This goes some way to illuminating the relationship. Let me start by looking at what Nietzsche wants to take down: Christianity. As I read this passage, Nietzsche is suggesting that Christianity as an institution has served to breed Christians as individuals—sick individuals. Christianity as an institution is thus inimical to the cultivation of higher types of individuals—though of course Nietzsche recognized that the higher type had been achieved at times within Christian culture, despite having never been willed.

This suggests some clarification of the relationship between the Hyperboreans and the higher type. The Hyperboreans, as physicians, have the task of setting up social institutions that will breed the higher type. They are to create a context in which the higher type will be willed rather than feared. Nietzsche’s view is thus not solely for individuals: he really does wish to see the arising of a particular people.

But a tension still remains. Nietzsche seems to slide back and forth between peoples and persons. Thus, in §11, he suggests that each individual must have find his own categorical imperative, but then speaks of a people mistaking its particular duty for duty-in-itself. He moves from virtue as something fundamentally individual (think of the private virtue of Zarathustra) to something that characterizes a people. He extends this thought in §16, where he discusses the creation of Gods: “A people which still believes in itself still also has its own God.” The Jews have their God, for which they are the chosen people; Christians by contrast have a cosmopolitan God—a degeneration of the Israelites’ God. Gods are something social; they reflect the belief of a culture in itself—or the loss of that belief in a “perishing” people.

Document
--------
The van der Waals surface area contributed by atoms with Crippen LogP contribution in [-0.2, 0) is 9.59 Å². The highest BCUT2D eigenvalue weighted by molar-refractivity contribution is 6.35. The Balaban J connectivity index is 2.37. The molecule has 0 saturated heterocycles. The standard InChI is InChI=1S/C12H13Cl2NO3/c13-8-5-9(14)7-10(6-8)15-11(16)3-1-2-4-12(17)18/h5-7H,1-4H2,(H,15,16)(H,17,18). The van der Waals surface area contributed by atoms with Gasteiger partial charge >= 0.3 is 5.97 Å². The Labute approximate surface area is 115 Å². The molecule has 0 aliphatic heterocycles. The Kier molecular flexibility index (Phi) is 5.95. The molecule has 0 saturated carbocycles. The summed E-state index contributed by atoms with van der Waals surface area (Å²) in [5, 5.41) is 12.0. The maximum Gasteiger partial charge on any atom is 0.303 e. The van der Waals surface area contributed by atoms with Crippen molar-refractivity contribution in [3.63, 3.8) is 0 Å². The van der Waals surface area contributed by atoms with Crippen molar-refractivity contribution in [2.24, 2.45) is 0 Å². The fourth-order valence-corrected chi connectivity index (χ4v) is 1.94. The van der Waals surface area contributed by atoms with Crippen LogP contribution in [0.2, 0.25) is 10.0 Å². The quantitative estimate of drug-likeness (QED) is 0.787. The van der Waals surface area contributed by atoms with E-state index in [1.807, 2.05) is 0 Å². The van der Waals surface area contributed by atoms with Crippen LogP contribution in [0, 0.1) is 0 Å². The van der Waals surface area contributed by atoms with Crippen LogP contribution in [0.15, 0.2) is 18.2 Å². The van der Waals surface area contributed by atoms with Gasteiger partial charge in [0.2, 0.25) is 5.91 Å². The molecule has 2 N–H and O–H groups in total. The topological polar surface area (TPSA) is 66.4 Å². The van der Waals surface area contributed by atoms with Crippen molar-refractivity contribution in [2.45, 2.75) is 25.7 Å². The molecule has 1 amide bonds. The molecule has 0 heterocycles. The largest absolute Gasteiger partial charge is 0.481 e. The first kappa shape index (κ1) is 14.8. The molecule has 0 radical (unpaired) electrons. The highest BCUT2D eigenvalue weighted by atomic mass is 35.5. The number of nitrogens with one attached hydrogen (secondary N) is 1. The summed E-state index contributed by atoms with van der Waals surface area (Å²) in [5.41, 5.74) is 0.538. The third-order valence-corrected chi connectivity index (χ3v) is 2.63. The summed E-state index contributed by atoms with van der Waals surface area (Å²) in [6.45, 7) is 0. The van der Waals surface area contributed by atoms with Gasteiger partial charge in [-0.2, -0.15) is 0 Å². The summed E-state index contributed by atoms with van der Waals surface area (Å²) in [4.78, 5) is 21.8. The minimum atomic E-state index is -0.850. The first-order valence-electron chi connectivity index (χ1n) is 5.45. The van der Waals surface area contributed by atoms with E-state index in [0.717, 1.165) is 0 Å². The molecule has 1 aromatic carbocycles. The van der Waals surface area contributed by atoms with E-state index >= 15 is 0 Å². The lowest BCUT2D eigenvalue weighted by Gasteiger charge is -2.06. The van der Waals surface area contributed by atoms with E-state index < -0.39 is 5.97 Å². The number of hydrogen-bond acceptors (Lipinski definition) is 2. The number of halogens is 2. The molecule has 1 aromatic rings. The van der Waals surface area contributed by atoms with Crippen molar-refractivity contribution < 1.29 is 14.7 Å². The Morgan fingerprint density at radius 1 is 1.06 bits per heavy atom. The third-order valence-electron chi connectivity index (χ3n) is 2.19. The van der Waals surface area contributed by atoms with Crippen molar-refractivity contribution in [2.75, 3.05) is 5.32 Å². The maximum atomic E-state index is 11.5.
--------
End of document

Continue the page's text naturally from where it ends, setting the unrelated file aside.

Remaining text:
Another complication ensues when we look at §13, where Nietzsche writes:

Let us not undervalue this: we ourselves, we free spirits, are already a ‘revaluation of all values’, an incarnate declaration of war and victory over all ancient conceptions of ‘true’ and ‘untrue’. […] We have had the whole pathos of mankind against us – its conception of what truth ought to be; every ‘thou shalt’ has hitherto been directed against us…. Our objectives, our practices, our quiet, cautious, mistrustful manner – all this appeared utterly unworthy and contemptible to mankind.

In my prior understanding of Nietzsche—in keeping with what I quoted earlier about each individual having his own categorical imperative—I understood the revaluation of all values as an individual task. Here, however, Nietzsche sees it as a social one, one incarnated in all Hyperboreans.

What am I to take away from this? On the one hand, Nietzsche is an individualistic philosopher, but there seems to be a social element to his thought that I did not previously appreciate. Is this to be understood as the need to create a culture with institutions that promote the development of the higher type, that will the higher type? Is it to be seen as recognition that the highest creative movements that Nietzsche recognizes can be instantiated at the level of peoples and not just in individuals? Are Nietzsche’s Hyperboreans themselves individuals of the higher type, or mere breeders of the higher type? How does the duty of a people relate to the duty of an individual? If Gods are creations of peoples, then they reflect public, shared virtues—how do public and shared virtues interact with private virtues? What is the implication of the Hyperboreans being a creation of Nietzsche the individual have for all of this?

I do not know the answers to these questions—I hope that when I have completed the book I shall have gained some insight. I would, of course, appreciate any suggestions from readers familiar with Nietzsche’s thought.